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What you say when you think no one is listening…

Set the scene: You, the employer, are in the middle of a disciplinary or grievance hearing. You adjourn the hearing so that you can deliberate and discuss the matter in the employee’s absence. You then reconvene the hearing so that you can inform the employee of your decision. You later find out that the employee has not only secretly recorded the hearing itself but has also secretly recorded you during the adjournment, when you thought no one was listening. Question: Can the employee later rely on what you said as evidence at an employment tribunal hearing?

This was the question that the EAT had to decide in the recent case of Punjab National Bank (International) Limited and Others v Gosain.

The previous case law

There have been numerous cases that have had to deal with the question of whether or not an employee can rely on covert recordings. Judges have, in the past, decided that although generally covert recordings are admissible, the private discussions of the employer when reaching their decision would not be admissible. However, following the EAT’s decision in Gosain employers cannot make any assumptions about what will and will not be admissible if the matter eventually ended up in an Employment Tribunal.

Facts of the Gosain case

In January 2013 Ms Gosain resigned. Before her resignation, she attended a grievance hearing and a disciplinary hearing. During the hearings, which she secretly recorded without her employer’s knowledge, the employer adjourned the hearing, and during this adjournment inappropriate comments were made. During the adjournment of the disciplinary hearing, the bank’s managing director also instructed the dismissal of Ms Gosain.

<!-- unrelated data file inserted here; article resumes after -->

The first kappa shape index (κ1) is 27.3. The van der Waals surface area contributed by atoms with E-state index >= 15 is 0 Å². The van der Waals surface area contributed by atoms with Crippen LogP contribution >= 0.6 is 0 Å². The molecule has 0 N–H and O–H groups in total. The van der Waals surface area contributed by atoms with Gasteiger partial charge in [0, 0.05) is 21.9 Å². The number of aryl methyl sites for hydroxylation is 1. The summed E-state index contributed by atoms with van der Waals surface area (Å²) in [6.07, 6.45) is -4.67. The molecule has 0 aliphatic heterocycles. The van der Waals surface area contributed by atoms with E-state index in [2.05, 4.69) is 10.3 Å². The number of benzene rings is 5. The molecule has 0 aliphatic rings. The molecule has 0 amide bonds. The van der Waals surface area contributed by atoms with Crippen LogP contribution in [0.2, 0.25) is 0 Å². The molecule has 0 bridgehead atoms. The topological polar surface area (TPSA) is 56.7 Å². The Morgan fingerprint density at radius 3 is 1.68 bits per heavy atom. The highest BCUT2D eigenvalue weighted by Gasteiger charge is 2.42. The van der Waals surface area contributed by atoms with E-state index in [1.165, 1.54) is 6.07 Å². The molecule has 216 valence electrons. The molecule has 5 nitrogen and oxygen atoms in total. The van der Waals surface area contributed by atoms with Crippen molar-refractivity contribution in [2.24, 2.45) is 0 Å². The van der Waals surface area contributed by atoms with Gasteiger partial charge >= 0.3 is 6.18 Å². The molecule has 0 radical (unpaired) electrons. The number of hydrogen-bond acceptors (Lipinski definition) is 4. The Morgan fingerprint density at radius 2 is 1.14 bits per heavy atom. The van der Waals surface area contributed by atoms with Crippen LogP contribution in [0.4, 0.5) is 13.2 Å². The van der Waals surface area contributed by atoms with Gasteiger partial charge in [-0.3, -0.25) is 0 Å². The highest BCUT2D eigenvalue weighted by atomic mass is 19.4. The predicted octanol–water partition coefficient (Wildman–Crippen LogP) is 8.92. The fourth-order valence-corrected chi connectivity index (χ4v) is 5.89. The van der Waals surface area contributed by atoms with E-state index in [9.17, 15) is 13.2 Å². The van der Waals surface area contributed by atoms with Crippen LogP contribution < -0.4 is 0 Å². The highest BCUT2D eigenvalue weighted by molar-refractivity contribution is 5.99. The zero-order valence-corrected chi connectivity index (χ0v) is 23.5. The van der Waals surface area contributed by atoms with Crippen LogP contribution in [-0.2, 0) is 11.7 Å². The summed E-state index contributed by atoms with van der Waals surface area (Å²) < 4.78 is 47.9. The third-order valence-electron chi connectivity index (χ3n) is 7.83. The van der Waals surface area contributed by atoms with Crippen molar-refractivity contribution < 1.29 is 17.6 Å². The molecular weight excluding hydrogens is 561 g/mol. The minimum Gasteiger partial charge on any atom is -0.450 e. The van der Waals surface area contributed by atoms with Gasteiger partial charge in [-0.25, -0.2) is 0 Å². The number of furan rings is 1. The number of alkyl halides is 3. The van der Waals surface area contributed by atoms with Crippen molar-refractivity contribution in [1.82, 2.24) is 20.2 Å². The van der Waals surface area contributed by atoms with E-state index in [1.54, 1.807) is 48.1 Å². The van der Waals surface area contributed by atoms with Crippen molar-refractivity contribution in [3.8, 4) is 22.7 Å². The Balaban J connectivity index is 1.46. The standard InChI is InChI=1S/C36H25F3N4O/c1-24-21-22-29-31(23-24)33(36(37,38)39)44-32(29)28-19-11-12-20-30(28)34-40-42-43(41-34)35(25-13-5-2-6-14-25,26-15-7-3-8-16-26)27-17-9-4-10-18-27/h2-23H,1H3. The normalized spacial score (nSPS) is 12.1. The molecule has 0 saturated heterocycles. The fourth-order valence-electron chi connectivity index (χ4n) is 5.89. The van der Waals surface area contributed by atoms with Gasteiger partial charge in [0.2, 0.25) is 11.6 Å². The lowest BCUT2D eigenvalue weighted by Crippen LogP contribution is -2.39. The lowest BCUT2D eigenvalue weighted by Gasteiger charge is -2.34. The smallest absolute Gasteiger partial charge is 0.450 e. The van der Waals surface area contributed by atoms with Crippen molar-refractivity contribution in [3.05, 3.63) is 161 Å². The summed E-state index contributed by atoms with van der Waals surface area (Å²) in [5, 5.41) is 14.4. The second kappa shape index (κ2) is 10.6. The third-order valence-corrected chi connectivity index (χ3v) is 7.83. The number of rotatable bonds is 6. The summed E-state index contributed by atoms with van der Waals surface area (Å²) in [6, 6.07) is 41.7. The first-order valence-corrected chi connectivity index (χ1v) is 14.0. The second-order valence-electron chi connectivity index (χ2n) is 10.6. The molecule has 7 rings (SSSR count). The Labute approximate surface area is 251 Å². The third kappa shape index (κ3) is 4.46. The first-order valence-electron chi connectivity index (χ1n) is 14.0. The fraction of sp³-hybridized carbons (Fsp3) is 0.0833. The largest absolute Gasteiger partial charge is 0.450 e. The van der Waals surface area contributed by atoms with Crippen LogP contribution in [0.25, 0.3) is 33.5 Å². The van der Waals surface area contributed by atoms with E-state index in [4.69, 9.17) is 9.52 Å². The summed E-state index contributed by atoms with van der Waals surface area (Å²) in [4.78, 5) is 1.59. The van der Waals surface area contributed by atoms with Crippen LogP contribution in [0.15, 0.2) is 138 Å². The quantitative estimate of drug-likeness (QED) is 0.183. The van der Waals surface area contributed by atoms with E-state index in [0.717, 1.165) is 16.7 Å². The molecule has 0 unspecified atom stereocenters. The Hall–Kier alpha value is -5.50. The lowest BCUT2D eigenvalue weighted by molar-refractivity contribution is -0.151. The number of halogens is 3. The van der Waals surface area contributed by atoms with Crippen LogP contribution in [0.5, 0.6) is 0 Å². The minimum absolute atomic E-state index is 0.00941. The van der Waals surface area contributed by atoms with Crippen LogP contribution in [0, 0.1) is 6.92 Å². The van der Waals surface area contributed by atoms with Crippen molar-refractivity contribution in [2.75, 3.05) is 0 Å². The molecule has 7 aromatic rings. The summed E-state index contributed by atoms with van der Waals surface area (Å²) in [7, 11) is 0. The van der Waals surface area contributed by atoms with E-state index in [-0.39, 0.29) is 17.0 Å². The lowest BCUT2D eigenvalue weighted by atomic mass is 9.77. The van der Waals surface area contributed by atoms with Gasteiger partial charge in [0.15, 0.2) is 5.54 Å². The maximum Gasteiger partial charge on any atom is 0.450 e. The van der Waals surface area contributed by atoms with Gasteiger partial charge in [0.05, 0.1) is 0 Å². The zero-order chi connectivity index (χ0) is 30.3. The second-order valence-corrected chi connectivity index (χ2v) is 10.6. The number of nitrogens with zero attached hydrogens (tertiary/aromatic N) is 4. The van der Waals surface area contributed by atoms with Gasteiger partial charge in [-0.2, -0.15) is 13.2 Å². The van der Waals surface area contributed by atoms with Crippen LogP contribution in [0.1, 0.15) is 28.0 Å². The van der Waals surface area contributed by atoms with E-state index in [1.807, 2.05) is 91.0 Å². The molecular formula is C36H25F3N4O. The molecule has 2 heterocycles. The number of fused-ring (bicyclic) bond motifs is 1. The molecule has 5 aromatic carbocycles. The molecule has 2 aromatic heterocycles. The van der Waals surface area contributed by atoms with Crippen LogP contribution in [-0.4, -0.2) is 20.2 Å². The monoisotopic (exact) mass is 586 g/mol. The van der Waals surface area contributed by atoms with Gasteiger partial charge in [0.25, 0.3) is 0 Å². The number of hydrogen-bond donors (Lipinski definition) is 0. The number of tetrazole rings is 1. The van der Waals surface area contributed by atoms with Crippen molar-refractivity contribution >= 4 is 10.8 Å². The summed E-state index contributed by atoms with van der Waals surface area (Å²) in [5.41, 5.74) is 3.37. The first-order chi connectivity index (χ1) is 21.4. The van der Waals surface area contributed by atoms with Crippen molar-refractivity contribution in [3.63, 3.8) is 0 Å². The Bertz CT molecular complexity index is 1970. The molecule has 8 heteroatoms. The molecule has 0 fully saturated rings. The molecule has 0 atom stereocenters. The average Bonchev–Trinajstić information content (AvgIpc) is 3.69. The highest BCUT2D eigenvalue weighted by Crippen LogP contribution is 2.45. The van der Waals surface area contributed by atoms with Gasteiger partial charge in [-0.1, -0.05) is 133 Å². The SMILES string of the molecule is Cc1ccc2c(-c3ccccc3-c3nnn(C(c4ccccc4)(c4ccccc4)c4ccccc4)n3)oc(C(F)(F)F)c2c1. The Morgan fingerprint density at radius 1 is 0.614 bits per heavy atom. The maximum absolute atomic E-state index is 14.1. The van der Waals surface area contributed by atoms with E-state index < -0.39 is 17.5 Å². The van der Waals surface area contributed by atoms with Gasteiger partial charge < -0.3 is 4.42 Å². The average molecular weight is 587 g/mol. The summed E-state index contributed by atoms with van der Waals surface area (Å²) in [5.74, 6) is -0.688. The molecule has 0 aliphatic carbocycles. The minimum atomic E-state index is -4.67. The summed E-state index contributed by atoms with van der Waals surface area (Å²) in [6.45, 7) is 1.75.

Ms Gosain, in her claim for constructive dismissal, sex discrimination and sexual harassment sought to rely on these covert recordings. Unsurprisingly, the bank objected.

Decision

At a preliminary hearing, the Employment Tribunal took the view that Ms Gosain was entitled to rely on these recordings as evidence in her claim. The bank appealed this decision.

The Employment Appeal Tribunal held that the Employment Tribunal had made the correct decision, and that Ms Gosain was entitled to rely on this evidence. The rationale behind this decision was due to the fact that the comments made went further than simply deliberating the decision. It would then be up to the Employment Tribunal at the final hearing to decide what weight to attach to this evidence when the claim itself was heard.

What does this mean for employers?

As an employer, you should make sure that all your employees are well aware that they are not permitted to make recordings during any meeting or hearing. This should not only be set out in writing in the relevant policies and procedures but should also be made clear to employees at the start of a hearing. The employee should be asked to put their phone on the table and it should be confirmed that it is turned off.

However, even with these safeguards in place the risk remains that your discussions may be covertly recorded (for example, an employee may leave another phone or recording device in a jacket pocket or bag that is left in the hearing). In an ideal world this means that you should keep such discussions professional at all times. However, we all know that often frank discussions will be had in adjournments, or during deliberations, at the conclusion of hearings, and, in many instances, you would not want the employee to hear what has been said. If that is the case, then the only way you can ensure that all your conversations remain confidential is to leave the room where the hearing is being held and have these discussions in another private room.

Any questions? Get in touch

 

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Legal news, views, trends and tools for HR Professionals. Stay ahead. Go further